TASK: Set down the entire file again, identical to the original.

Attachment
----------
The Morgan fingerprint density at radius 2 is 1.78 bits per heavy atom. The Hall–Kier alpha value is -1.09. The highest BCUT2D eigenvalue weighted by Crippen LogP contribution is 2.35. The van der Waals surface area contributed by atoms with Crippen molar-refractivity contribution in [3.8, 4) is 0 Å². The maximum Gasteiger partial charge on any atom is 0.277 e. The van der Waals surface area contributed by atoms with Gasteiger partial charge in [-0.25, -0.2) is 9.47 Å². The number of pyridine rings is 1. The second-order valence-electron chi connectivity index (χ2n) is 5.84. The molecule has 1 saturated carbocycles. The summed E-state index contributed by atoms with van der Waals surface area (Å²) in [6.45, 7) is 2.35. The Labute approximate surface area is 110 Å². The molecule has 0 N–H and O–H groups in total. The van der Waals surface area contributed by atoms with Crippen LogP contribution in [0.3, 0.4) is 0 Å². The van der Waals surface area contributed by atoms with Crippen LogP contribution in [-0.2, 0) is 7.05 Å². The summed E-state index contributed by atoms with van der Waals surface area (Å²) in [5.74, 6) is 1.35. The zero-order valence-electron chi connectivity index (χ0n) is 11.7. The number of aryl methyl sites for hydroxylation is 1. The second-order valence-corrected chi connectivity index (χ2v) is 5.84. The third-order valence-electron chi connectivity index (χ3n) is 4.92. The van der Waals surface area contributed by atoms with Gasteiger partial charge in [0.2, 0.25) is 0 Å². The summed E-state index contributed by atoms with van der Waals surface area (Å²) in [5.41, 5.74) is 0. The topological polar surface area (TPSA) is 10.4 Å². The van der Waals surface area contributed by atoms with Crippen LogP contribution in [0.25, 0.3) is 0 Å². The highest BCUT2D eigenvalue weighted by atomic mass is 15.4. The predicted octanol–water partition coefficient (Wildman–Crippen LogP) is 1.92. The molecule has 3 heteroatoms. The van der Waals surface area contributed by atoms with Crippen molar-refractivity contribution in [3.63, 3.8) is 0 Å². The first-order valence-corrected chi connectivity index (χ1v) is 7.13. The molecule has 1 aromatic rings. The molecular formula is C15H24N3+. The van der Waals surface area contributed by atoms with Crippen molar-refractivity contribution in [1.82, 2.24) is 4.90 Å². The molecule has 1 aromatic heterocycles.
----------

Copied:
The Morgan fingerprint density at radius 2 is 1.78 bits per heavy atom. The Hall–Kier alpha value is -1.09. The highest BCUT2D eigenvalue weighted by Crippen LogP contribution is 2.35. The van der Waals surface area contributed by atoms with Crippen molar-refractivity contribution in [3.8, 4) is 0 Å². The maximum Gasteiger partial charge on any atom is 0.277 e. The van der Waals surface area contributed by atoms with Gasteiger partial charge in [-0.25, -0.2) is 9.47 Å². The number of pyridine rings is 1. The second-order valence-electron chi connectivity index (χ2n) is 5.84. The molecule has 1 saturated carbocycles. The summed E-state index contributed by atoms with van der Waals surface area (Å²) in [6.45, 7) is 2.35. The Labute approximate surface area is 110 Å². The molecule has 0 N–H and O–H groups in total. The van der Waals surface area contributed by atoms with Crippen LogP contribution in [0.3, 0.4) is 0 Å². The van der Waals surface area contributed by atoms with Crippen LogP contribution in [-0.2, 0) is 7.05 Å². The summed E-state index contributed by atoms with van der Waals surface area (Å²) in [5.74, 6) is 1.35. The zero-order valence-electron chi connectivity index (χ0n) is 11.7. The number of aryl methyl sites for hydroxylation is 1. The second-order valence-corrected chi connectivity index (χ2v) is 5.84. The third-order valence-electron chi connectivity index (χ3n) is 4.92. The van der Waals surface area contributed by atoms with Gasteiger partial charge in [0.2, 0.25) is 0 Å². The summed E-state index contributed by atoms with van der Waals surface area (Å²) in [5.41, 5.74) is 0. The topological polar surface area (TPSA) is 10.4 Å². The van der Waals surface area contributed by atoms with Crippen LogP contribution in [0.25, 0.3) is 0 Å². The highest BCUT2D eigenvalue weighted by atomic mass is 15.4. The predicted octanol–water partition coefficient (Wildman–Crippen LogP) is 1.92. The molecule has 3 heteroatoms. The van der Waals surface area contributed by atoms with Crippen molar-refractivity contribution in [3.63, 3.8) is 0 Å². The first-order valence-corrected chi connectivity index (χ1v) is 7.13. The molecule has 1 aromatic rings. The molecular formula is C15H24N3+. The van der Waals surface area contributed by atoms with Crippen molar-refractivity contribution in [1.82, 2.24) is 4.90 Å². The molecule has 1 aromatic heterocycles.